The Archive’s oldest photographs are renovated
The 19thcentury photographs of the Duomo glow with newfound splendour
The restoration of the most precious photographs preserved in the Archive of VenerandaFabbrica del Duomo has recently been completed. There are 410 positive prints produced with early photographic printing techniques, namely salt, albumen and wet-plate collodion printing, which can be dated from the mid-1800s to the first quarter of the 1900s. They were taken by leading Milanese photographers and provide crucial visual evidence of the Duomo’s architectural and artistic history.
The work was performed by a restorer specialised in restoring photographic and paper assets. She intervened on the original objects to eliminate factors that caused deterioration and to recreate the best conditions for their preservation and use. The prints have undergone several interventions designed to prevent the various types of degradation present in the different parts of the object, precisely primary support made up of photographic emulsion and paper, and secondary support (i.e., paper or cardboard), if present.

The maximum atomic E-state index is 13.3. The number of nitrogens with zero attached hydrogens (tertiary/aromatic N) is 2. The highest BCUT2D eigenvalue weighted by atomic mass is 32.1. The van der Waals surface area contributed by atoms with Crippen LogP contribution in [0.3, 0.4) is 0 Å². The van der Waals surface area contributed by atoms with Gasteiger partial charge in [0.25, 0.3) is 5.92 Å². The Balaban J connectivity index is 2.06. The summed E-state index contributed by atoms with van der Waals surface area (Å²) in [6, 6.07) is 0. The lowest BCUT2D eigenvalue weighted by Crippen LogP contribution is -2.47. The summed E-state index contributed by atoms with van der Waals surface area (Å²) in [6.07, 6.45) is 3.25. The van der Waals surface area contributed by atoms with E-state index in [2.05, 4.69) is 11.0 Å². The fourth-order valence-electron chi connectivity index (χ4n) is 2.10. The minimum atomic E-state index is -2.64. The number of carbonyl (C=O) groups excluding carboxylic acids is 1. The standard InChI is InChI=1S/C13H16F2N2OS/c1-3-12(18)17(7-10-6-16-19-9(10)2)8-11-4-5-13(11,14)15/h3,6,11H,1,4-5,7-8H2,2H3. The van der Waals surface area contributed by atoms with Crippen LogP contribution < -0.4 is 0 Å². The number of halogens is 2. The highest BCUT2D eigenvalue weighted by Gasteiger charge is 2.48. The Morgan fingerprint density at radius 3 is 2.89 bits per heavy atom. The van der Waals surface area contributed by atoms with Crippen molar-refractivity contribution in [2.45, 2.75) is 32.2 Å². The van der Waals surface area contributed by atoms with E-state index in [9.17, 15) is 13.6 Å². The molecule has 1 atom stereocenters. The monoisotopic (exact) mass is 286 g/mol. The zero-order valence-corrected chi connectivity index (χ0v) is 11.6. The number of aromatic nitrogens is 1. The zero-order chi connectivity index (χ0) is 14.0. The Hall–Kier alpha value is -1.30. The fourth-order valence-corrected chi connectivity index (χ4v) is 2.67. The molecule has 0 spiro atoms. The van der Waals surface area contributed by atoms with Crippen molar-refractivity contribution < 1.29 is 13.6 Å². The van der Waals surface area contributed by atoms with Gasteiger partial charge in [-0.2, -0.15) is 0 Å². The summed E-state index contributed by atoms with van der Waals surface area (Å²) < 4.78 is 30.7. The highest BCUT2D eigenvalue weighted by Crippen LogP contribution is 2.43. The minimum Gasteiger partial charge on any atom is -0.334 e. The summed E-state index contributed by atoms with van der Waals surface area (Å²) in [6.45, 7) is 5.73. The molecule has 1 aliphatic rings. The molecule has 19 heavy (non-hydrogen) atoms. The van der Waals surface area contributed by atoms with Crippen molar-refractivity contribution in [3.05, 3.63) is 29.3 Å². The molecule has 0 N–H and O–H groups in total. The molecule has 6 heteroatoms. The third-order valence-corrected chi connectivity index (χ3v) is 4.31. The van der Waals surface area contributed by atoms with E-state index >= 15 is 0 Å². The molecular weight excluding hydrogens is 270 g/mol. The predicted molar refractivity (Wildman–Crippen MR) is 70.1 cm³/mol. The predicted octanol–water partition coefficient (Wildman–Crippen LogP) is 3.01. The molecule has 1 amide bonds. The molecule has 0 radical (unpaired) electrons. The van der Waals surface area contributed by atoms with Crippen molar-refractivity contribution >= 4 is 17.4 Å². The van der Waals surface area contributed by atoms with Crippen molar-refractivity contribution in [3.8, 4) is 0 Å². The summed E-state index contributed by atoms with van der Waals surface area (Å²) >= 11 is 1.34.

All the photographs were subjected to a dry cleaning process with dedicated brushes and rubbers to eliminate potentially abrasive and acidic surface deposits. The most delicate parts of the photographs, such as handwriting, embossed seals and photographic emulsion were processed with a special rubber called vulcanised rubber, which is used for buffing (as we can see on the cover page), while supporting cardboards were cleaned with rubbers having various degrees of hardness to eliminate the most resistant sediments.
Some photographs presented mechanical damage or folds, lacerations and deficiencies both on the primary support and on the secondary one. In such cases the restorer intervened by flattening the photographs, leaving them to rest under a weight, and later consolidating and suturing the paper support by applying veils of Japanese paper and cellulose-based adhesives. Another form of degradation was blistering of the emulsion, to prevent which the restorer consolidated the photographic layer with a dedicated alcohol-based adhesive.
Now that the corpus of the oldest photographs of the Duomo has been restored and image readability has been improved, the material is being digitalised to make it easy for researchers and scholars to refer to this important iconographic legacy.
The image shows an albumen print assembled on cardboard during an intermediate phase of the restoration process (Luigi Montabone, Croce di Ariberto da Intimiano, 1871), with alongside the tools and materials used for the work: vulcanised rubber, tweezer, surgical knife, roll of Japanese paper, brush and glue, vinyl putty rubber, awl, large brush with soft bristles.